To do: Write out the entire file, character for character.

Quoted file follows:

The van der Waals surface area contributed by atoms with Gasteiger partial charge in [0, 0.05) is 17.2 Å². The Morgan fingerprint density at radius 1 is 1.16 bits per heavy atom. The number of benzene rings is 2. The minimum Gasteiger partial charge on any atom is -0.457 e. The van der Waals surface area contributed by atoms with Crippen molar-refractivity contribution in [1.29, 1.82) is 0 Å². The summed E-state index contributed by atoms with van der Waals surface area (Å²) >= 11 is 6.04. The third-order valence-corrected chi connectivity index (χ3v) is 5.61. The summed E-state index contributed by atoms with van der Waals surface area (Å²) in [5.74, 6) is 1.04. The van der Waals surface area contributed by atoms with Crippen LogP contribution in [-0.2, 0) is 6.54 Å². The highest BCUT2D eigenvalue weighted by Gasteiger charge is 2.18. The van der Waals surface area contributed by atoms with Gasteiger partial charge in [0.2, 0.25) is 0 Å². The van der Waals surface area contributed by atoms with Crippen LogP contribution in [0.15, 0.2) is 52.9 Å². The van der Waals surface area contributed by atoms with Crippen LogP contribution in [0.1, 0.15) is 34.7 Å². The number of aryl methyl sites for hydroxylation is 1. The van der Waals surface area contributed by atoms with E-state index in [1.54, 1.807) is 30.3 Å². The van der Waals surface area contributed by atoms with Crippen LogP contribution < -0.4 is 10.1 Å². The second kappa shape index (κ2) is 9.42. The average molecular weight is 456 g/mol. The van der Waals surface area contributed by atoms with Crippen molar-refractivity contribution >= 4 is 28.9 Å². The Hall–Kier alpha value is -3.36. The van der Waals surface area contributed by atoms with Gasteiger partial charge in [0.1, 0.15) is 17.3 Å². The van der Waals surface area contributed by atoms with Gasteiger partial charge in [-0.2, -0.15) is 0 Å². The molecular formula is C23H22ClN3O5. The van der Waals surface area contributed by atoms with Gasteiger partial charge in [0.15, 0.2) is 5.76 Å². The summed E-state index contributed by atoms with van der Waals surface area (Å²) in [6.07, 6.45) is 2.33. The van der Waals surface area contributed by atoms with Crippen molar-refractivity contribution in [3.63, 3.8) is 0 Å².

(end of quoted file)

The van der Waals surface area contributed by atoms with Gasteiger partial charge in [0, 0.05) is 17.2 Å². The Morgan fingerprint density at radius 1 is 1.16 bits per heavy atom. The number of benzene rings is 2. The minimum Gasteiger partial charge on any atom is -0.457 e. The van der Waals surface area contributed by atoms with Crippen molar-refractivity contribution in [1.29, 1.82) is 0 Å². The summed E-state index contributed by atoms with van der Waals surface area (Å²) >= 11 is 6.04. The third-order valence-corrected chi connectivity index (χ3v) is 5.61. The summed E-state index contributed by atoms with van der Waals surface area (Å²) in [5.74, 6) is 1.04. The van der Waals surface area contributed by atoms with Crippen LogP contribution in [-0.2, 0) is 6.54 Å². The highest BCUT2D eigenvalue weighted by Gasteiger charge is 2.18. The van der Waals surface area contributed by atoms with Gasteiger partial charge in [0.2, 0.25) is 0 Å². The van der Waals surface area contributed by atoms with Crippen LogP contribution in [0.15, 0.2) is 52.9 Å². The van der Waals surface area contributed by atoms with Crippen LogP contribution in [0.1, 0.15) is 34.7 Å². The number of aryl methyl sites for hydroxylation is 1. The van der Waals surface area contributed by atoms with E-state index in [1.54, 1.807) is 30.3 Å². The van der Waals surface area contributed by atoms with Crippen LogP contribution < -0.4 is 10.1 Å². The second kappa shape index (κ2) is 9.42. The average molecular weight is 456 g/mol. The van der Waals surface area contributed by atoms with Crippen molar-refractivity contribution >= 4 is 28.9 Å². The Hall–Kier alpha value is -3.36. The van der Waals surface area contributed by atoms with Gasteiger partial charge in [0.1, 0.15) is 17.3 Å². The van der Waals surface area contributed by atoms with Gasteiger partial charge in [-0.2, -0.15) is 0 Å². The molecular formula is C23H22ClN3O5. The van der Waals surface area contributed by atoms with Gasteiger partial charge in [0.15, 0.2) is 5.76 Å². The summed E-state index contributed by atoms with van der Waals surface area (Å²) in [6.07, 6.45) is 2.33. The van der Waals surface area contributed by atoms with Crippen molar-refractivity contribution in [3.63, 3.8) is 0 Å².